Two Weeks In: Four Thoughts (and Four Quotations)

I started at a new school in January.  It’s been a frenetic, but enjoyable two weeks.  If you’re uninterested in my self-indulgent reflections, I hope you’ll at least enjoy the quotations – particularly the first with its beautifully placed colon.


‘The past is a foreign country: they do things differently there.’

The Go-Between, by L. P. Hartley

One of the most annoying things I’ve frequently found myself doing over the past couple weeks is starting my sentences by saying, ‘at my old place…’  Stepping into a new role mid-year obviously requires speedy adaptation.  The comforting familiarity of former systems and procedures is hard to shake, but it’s vital to do so – and quickly.  Nearly there with it.


‘Catherine: Why? What do you want?

Eddie: I want my respect. Didn’t you ever hear of that?’

A View from the Bridge, by Arthur Miller

I think it might have been Tom Bennett who said that each school is actually two: there’s the tough school inhabited by new and inexperienced members of staff and then there’s the far more comfortable one occupied by those who have been there for a while or who hold relatively senior positions.  Right now, I’m in the former.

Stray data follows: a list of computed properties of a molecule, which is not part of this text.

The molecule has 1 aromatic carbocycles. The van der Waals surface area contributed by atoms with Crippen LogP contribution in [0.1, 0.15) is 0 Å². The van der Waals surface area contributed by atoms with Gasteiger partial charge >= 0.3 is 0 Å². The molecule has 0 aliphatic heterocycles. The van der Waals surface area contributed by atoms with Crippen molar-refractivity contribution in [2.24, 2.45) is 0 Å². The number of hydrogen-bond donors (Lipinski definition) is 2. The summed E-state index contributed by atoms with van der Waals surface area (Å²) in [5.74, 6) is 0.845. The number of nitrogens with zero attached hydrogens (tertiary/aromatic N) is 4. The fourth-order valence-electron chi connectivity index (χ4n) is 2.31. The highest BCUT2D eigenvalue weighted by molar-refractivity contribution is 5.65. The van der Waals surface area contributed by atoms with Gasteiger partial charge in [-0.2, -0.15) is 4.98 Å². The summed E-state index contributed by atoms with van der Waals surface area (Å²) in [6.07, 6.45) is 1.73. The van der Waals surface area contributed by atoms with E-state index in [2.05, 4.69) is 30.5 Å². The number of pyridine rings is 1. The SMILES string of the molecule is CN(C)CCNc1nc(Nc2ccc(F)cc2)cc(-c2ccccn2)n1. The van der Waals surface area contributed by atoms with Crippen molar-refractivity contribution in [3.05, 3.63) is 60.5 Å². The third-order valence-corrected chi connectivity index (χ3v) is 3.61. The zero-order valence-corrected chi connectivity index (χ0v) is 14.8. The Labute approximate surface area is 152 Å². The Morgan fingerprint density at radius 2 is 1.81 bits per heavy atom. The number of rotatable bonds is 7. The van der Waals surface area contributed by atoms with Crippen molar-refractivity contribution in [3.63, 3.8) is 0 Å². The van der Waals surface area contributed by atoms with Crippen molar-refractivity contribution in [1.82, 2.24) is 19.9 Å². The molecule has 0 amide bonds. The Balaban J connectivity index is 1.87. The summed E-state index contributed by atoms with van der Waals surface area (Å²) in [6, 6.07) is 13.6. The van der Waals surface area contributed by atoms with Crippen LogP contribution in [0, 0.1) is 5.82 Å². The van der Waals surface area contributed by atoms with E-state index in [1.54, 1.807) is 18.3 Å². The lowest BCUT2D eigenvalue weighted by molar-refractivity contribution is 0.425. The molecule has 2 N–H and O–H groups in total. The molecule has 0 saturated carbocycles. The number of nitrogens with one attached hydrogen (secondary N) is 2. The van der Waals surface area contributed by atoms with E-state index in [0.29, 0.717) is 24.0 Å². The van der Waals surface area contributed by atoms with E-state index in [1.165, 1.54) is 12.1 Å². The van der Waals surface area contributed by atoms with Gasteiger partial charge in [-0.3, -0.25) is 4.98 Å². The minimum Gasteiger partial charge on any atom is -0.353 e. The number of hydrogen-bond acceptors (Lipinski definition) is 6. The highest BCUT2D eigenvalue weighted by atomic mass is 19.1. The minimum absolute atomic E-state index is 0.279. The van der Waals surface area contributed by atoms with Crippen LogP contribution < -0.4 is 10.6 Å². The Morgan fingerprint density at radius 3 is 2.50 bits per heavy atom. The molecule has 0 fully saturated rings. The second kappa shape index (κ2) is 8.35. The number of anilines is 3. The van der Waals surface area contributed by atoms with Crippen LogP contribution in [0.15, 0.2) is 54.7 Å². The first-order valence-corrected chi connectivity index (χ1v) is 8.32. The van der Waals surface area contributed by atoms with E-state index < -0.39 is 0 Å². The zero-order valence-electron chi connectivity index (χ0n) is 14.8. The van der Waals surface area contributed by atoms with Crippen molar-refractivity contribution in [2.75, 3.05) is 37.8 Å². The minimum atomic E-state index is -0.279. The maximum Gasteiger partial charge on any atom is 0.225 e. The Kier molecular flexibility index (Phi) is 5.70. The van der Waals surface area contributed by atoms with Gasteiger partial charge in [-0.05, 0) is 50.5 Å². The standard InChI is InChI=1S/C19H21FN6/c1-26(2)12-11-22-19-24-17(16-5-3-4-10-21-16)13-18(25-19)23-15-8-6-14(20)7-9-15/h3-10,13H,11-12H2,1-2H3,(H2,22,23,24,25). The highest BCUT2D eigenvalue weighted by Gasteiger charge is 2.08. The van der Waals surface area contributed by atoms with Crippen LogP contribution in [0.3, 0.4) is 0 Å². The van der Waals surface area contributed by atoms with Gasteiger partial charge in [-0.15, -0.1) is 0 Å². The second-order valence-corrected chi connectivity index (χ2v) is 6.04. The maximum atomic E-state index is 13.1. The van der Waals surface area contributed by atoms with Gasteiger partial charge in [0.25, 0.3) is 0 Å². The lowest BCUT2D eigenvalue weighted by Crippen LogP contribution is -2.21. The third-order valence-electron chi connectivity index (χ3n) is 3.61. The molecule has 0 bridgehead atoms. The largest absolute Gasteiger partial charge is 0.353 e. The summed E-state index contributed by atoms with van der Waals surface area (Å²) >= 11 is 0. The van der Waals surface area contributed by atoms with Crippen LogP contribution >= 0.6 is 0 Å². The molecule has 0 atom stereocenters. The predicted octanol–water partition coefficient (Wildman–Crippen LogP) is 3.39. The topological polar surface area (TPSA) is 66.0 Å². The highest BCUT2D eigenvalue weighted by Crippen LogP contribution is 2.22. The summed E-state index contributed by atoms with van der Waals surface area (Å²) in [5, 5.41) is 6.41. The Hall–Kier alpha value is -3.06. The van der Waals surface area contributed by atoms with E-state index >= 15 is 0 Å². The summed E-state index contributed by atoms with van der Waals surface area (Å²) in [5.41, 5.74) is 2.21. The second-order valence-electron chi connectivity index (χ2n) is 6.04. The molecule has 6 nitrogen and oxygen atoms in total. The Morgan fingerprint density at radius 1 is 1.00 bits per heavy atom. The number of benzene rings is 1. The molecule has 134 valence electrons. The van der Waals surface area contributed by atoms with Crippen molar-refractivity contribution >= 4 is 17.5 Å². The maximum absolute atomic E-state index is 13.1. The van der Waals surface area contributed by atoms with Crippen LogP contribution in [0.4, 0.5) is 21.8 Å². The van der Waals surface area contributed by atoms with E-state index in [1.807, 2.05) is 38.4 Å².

Blanche: Whoever you are – I have always depended on the kindness of strangers.

A Streetcar Named Desire, by Tennessee Williams

This is a big one.  Starting somewhere new at any time, but I think particularly mid-year, requires an almost infantile dependence on those around you – staff and students alike.  On a really fundamental level, it’s about getting around from room to room without getting hopelessly lost, but it’s also about receiving (lots of) help to understand the myriad of different systems and cultural norms.


It is all very well planning what you will do in six months, what you will do in a year, but it’s no good at all if you don’t have a plan for tomorrow.

Wolf Hall, by Hilary Mantel

Over the Christmas break, I outlined ideas for what I wanted to achieve in my role before the end of the academic year.  I swiftly realised, however, that my plans were based on a school that I only actually knew faintly and in the abstract.  All that stuff about the importance of domain specific knowledge in effective leadership – it’s completely true.  My carefully crafted plan for the next six months was no use at all.  I needed a plan for ‘tomorrow’.


Before I sign-off, a very big thank you to the staff at my new school who have been exceptionally kind and endlessly patient.

Thanks for reading –


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